Atelier games

DaCosta

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A couple of the Atelier games are on sale on Steam right now, Sophie and Firis.

Are they good for a beginner to start with? How is the game like, really? Is the combat any good? How much of it is there? Or is the game mostly just the gathering and crafting parts?
 

NPC009

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Aug 23, 2010
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Atelier games usually come in threes, so the first game of a 'trilogy' is often a good place to start for newcomers. That would be Sophie in this case.

Atelier games are aprox.:
1/3 - combat and dungeons
1/3 - character events and quests
1/3 - item creation
And the usual installment will take 25+ hours to complete. Expect multiple endings.

Combat is turn-based, but often fairly fast-paced and the battlesystem provides the player with a variety of options to deal extra damage, affect turn-order and so on. The items - from the equipment of your characters to bombs and elixers - you create play a big role in this. The games always feature some extra tough optional bosses that force you to go all out. But don't worry about getting stuck. Making newer and better items is usually enough to progress and if that doesn't work, the recent games let you change the difficulty setting whenever you want.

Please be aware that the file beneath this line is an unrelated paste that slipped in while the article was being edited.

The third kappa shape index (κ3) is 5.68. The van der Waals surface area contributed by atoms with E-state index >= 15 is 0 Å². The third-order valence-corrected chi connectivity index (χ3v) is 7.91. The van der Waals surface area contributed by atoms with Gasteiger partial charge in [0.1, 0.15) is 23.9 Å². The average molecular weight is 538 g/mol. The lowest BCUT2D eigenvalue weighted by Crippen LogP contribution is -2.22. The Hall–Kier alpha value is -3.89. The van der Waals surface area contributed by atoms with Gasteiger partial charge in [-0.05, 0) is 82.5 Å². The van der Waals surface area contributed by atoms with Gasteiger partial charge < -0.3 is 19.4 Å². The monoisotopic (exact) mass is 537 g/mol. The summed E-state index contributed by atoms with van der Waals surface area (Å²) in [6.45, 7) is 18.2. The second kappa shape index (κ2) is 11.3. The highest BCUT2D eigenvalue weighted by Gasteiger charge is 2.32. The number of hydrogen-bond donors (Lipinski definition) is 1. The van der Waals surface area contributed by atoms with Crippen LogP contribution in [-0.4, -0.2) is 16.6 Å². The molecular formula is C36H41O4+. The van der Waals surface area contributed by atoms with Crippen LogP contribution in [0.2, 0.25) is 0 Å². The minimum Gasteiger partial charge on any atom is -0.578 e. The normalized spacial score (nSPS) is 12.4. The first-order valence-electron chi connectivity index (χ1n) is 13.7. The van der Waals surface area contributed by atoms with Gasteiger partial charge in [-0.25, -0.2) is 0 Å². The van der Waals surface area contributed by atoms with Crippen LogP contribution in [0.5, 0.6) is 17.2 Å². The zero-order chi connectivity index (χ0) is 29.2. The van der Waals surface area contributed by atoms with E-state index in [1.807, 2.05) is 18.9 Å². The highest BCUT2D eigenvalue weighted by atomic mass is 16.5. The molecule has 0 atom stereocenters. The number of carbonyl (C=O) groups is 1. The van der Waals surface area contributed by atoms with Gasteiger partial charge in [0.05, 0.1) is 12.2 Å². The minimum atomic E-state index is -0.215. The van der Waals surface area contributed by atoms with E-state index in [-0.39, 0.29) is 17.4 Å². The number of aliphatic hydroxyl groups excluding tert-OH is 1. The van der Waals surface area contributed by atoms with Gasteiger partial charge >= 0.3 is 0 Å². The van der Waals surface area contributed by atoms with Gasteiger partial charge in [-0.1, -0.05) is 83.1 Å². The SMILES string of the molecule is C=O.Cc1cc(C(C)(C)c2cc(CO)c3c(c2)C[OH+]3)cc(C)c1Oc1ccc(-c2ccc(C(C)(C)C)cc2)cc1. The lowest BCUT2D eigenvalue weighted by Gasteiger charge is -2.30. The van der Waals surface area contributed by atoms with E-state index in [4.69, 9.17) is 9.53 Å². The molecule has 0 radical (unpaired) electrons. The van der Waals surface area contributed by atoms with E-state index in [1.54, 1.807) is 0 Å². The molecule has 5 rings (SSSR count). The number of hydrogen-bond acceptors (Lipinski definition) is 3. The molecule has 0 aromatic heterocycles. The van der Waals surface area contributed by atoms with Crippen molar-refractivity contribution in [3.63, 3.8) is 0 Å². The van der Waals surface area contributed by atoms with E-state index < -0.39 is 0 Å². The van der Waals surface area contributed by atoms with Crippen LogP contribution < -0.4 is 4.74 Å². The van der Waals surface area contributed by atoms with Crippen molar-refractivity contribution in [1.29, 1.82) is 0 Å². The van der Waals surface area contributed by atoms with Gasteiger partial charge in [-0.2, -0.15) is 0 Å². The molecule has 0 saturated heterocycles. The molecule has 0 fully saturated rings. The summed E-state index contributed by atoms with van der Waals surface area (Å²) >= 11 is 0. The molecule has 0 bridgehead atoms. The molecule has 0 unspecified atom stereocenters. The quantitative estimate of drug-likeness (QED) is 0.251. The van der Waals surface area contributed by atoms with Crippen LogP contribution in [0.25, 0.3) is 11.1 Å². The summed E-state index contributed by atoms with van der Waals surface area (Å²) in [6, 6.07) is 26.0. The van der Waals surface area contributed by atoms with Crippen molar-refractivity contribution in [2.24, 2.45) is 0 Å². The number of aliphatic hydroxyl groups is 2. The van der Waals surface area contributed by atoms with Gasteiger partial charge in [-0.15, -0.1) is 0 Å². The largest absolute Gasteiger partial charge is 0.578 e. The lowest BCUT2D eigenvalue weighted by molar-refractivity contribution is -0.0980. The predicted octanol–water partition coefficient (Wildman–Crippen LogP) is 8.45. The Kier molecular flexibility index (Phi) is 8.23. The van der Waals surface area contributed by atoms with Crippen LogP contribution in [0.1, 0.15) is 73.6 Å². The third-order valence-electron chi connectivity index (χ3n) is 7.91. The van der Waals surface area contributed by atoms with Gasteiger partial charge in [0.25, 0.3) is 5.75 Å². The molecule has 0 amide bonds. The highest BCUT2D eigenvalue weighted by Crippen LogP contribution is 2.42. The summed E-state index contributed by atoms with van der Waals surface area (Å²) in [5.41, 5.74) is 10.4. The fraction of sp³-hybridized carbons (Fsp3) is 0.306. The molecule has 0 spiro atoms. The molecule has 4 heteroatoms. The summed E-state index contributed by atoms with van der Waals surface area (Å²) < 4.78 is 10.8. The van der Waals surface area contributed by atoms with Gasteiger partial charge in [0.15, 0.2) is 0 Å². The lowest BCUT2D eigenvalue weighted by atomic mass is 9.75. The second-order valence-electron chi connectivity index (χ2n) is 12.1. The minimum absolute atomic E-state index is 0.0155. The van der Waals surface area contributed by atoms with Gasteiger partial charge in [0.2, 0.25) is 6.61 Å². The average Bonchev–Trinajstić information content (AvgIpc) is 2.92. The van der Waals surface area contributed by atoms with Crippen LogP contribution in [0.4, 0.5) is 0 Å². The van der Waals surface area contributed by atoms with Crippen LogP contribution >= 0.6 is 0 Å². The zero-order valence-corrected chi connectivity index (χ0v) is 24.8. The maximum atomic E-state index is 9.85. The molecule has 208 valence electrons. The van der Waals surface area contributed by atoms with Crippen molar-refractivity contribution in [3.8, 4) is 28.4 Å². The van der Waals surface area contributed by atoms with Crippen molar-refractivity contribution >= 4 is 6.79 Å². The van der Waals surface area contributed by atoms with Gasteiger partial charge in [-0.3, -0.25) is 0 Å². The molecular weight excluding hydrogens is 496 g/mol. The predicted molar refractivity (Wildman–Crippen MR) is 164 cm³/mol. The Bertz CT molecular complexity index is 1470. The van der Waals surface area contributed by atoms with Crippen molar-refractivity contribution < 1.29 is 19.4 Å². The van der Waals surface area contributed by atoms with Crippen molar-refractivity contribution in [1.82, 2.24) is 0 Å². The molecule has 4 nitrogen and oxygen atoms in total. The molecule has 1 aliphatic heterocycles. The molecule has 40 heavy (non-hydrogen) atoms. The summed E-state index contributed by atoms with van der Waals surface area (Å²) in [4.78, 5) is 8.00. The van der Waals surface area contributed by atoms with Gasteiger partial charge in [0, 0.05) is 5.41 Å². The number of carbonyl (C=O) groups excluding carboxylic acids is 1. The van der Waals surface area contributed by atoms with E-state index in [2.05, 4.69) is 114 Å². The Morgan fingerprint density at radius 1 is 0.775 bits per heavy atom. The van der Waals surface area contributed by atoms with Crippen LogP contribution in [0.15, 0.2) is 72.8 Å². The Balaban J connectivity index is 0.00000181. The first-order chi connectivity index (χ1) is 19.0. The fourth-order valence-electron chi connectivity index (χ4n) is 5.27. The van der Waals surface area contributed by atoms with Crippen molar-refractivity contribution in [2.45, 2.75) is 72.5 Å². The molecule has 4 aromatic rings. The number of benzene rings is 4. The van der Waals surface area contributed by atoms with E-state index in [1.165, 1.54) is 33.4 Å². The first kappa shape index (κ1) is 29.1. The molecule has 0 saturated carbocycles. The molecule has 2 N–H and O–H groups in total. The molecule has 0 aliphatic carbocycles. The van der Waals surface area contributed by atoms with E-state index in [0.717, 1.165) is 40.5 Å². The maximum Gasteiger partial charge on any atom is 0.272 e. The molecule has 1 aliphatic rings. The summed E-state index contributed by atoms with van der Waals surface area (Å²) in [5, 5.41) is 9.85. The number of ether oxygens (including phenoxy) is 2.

The characters and story might not be your cup of tea. They're usually laidback and a bit cutesy. While there is always some big bad with the power to destroy a country somewhere, the game very slowly builds up to it.

Item synthesis is one of my favourite parts of the games, because both the quality ingredients, their traits and the things you do during alchemy affect the end result. It's just really satisfying to figure out loops to get certain traits on certain materials and then creating an accessory with perfect stats and effects by taking the right steps in the right order during synthesis. The current trilogy has a bit of a puzzle element to it where you need to efficiently place tetris like shapes to grab as many bonuses as you can. It's a lot of fun.
 

Exhuminator

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DaCosta said:
Or is the game mostly just the gathering and crafting parts?
Gathering crafting elements, and crafting items from those elements, is a huge part of these games. It is a required element to win, and you will be doing tons of it, first and foremost. Socializing with NPCs is another big aspect. There's also a time element, in which you must create things and provide them to people within certain time frames. If you can deal with, or even enjoy those aspects, then then the turn based battles and limited exploration will be icing on the cake. A cake which you will have to bake yourself, mind.